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  5. "Where are you going?"

"Where are you going?"

Translation:Waar gaan jullie naartoe?

December 30, 2014



Isn't "waar ga je?" also correct?


I believe that it's not good Dutch to drop the naartoe, however you can use heen in its place


What is the difference between 'naartoe' and 'heen'?

Waar gaan jullie heen? Or waar gaan jullie naartoe?


Well, actually, even when there's no difference in meaning, there's a grammatical difference:

heen is an adverb modifying the verb gaan in this case, and conveying the idea of movement or direction. It means 'away, gone...' (See the link on my other post)

naartoe is a kind of adposition, a circumposition (the other two types being prepositions and postpositions), which means that it's formed by a preposition (naar) and a postposition (toe) that 'enclose' or 'surround' the Subject of the sentence (the 'doer', 'senser', 'experiencer', 'sayer', etc.).

In this particular case, naartoe is also giving the idea of movement or direction (just as when using the adverb heen), but, in grammatical terms, while we can answer We gaan naar het park (toe) (more natural without toe... And even more if we just answer Naar het park), we cannot re-use/recycle heen in our answer.

More info? Follow the following links:




Hope this helps.


adposition, a circumposition , way over my head.


There's no difference.


it gives the idea of direction and movement, i guess, but i'm not a native speaker


I'm not a native speaker either, but you're right (see my comment below).



Could someone help me understand the difference in usage between 'naartoe' and 'naar' in a sentence? For example:

Ik ga naar mijn huis. Ik ga naar mijn huis toe.

Does one indicate going 'to' something and the other 'toward' something? I remember seeing that somewhere but am a bit confused.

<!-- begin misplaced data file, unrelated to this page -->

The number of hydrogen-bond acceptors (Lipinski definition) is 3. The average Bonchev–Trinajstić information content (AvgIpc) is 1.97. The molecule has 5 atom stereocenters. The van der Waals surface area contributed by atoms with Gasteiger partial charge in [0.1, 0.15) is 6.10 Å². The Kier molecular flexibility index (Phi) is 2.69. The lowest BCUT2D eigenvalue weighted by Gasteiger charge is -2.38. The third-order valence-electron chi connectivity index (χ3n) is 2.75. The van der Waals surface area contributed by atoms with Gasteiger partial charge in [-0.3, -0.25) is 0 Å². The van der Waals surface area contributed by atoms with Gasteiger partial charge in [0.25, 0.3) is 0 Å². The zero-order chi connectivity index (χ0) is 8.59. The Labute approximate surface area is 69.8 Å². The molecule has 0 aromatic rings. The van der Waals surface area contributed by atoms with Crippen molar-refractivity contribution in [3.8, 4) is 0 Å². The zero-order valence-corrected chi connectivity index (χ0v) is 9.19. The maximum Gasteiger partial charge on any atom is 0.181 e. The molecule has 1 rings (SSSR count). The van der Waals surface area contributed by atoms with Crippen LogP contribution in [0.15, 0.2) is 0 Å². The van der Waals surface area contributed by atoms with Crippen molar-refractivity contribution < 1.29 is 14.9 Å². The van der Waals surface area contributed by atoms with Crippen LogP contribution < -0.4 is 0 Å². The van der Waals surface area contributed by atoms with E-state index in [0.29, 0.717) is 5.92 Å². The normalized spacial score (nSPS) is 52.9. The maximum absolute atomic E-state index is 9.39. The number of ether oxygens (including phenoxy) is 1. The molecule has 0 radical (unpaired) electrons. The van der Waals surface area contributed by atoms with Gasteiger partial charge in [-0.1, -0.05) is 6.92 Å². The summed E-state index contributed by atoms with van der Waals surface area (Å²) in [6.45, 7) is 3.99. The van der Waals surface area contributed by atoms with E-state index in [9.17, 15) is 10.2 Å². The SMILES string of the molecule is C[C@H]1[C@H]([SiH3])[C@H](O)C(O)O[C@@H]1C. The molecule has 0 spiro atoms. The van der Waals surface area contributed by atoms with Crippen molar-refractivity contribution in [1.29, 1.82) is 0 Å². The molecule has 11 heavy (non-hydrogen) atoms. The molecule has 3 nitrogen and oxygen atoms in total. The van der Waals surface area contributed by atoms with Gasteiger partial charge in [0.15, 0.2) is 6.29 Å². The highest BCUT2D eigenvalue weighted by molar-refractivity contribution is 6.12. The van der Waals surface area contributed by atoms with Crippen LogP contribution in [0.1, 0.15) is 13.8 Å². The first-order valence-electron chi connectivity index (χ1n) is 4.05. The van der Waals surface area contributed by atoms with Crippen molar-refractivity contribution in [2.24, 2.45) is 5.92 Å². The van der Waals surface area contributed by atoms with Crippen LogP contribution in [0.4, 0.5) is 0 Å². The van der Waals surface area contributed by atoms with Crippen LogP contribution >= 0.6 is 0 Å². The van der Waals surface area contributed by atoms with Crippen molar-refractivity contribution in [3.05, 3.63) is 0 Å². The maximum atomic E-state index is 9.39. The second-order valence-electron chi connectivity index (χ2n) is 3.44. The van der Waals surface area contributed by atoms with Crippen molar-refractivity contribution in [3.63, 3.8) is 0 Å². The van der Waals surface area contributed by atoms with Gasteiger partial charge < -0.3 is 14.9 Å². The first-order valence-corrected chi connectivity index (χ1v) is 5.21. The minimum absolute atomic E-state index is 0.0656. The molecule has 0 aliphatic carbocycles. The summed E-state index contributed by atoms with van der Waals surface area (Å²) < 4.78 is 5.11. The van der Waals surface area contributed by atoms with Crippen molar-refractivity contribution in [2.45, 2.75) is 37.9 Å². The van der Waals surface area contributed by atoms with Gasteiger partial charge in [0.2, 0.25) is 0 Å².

Normally, both can be used interchangeably, but if we examine it closer:

Ik ga naar mijn huis

(here adding mijn places emphasis on the fact that it's my house... To say 'go home' you'd say naar huis)

In this case you're indicating that you're going to your place, that's your destination.

Ik ga naar mijn huis toe

You're going towards your place, but maybe that's not your destination, you may continue walking/cycling/driving and go visiting a friend who lives past your place.

But, as I said before, many speakers just use both interchangeably in such a context.

Hope this helps.


"Where are you going?" gets translated as "Waar gaan jullie naartoe?"
Why is this the primary interpretation of this sentence? Insofar as I understand your explanation, this is ok if you know that there is an ultimate destination, but are asking for the direction of my movement. Example: When I'm driving towards Fresno from Northern California, my ultimate destination is Fresno, but for most of the route I'm also driving towards Los Angeles. Here it looks like the interlocutor wants to know the destination, not in whether I'm going towards somewhere else along the way. Therefore shouldn't "Where are you going" be translated as "Waar gaan jullie naar"? If so, why not?


Valid and logic question but unfortunately "Waar gaan jullie naar?" doesn't work as in questions "-toe" is mandatory when a movement to a particular direction is involved. Questions only have 2 options: Waar & waar naartoe/heen. Waar ben je? (static) vs. Waar ga je naartoe / Waar ga je heen? (dynamic). In affirmative clauses "-toe" can be skipped when talking about a specific destination. Maybe because questions by definition don't yet have the specific information available? Hard to say.